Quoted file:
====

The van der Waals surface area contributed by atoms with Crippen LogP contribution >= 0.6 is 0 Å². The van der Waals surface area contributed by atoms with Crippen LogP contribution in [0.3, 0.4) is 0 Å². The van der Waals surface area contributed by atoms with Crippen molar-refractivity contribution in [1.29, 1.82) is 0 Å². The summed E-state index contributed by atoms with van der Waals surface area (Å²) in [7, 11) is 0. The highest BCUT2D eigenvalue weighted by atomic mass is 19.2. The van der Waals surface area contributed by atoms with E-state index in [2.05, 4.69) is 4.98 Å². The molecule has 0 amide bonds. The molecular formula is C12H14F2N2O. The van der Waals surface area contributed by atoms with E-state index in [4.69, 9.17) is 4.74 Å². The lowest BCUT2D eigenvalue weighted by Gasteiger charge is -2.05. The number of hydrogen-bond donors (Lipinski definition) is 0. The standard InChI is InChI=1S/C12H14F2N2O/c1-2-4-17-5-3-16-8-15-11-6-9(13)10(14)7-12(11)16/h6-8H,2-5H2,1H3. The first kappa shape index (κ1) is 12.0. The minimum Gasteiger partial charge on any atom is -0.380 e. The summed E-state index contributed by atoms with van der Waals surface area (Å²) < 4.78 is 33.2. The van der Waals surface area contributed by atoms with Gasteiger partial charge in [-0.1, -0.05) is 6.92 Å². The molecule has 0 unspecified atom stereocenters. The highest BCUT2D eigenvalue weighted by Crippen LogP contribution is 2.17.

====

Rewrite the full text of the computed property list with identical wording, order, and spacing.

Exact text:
The van der Waals surface area contributed by atoms with Crippen LogP contribution >= 0.6 is 0 Å². The van der Waals surface area contributed by atoms with Crippen LogP contribution in [0.3, 0.4) is 0 Å². The van der Waals surface area contributed by atoms with Crippen molar-refractivity contribution in [1.29, 1.82) is 0 Å². The summed E-state index contributed by atoms with van der Waals surface area (Å²) in [7, 11) is 0. The highest BCUT2D eigenvalue weighted by atomic mass is 19.2. The van der Waals surface area contributed by atoms with E-state index in [2.05, 4.69) is 4.98 Å². The molecule has 0 amide bonds. The molecular formula is C12H14F2N2O. The van der Waals surface area contributed by atoms with E-state index in [4.69, 9.17) is 4.74 Å². The lowest BCUT2D eigenvalue weighted by Gasteiger charge is -2.05. The number of hydrogen-bond donors (Lipinski definition) is 0. The standard InChI is InChI=1S/C12H14F2N2O/c1-2-4-17-5-3-16-8-15-11-6-9(13)10(14)7-12(11)16/h6-8H,2-5H2,1H3. The first kappa shape index (κ1) is 12.0. The minimum Gasteiger partial charge on any atom is -0.380 e. The summed E-state index contributed by atoms with van der Waals surface area (Å²) < 4.78 is 33.2. The van der Waals surface area contributed by atoms with Gasteiger partial charge in [-0.1, -0.05) is 6.92 Å². The molecule has 0 unspecified atom stereocenters. The highest BCUT2D eigenvalue weighted by Crippen LogP contribution is 2.17.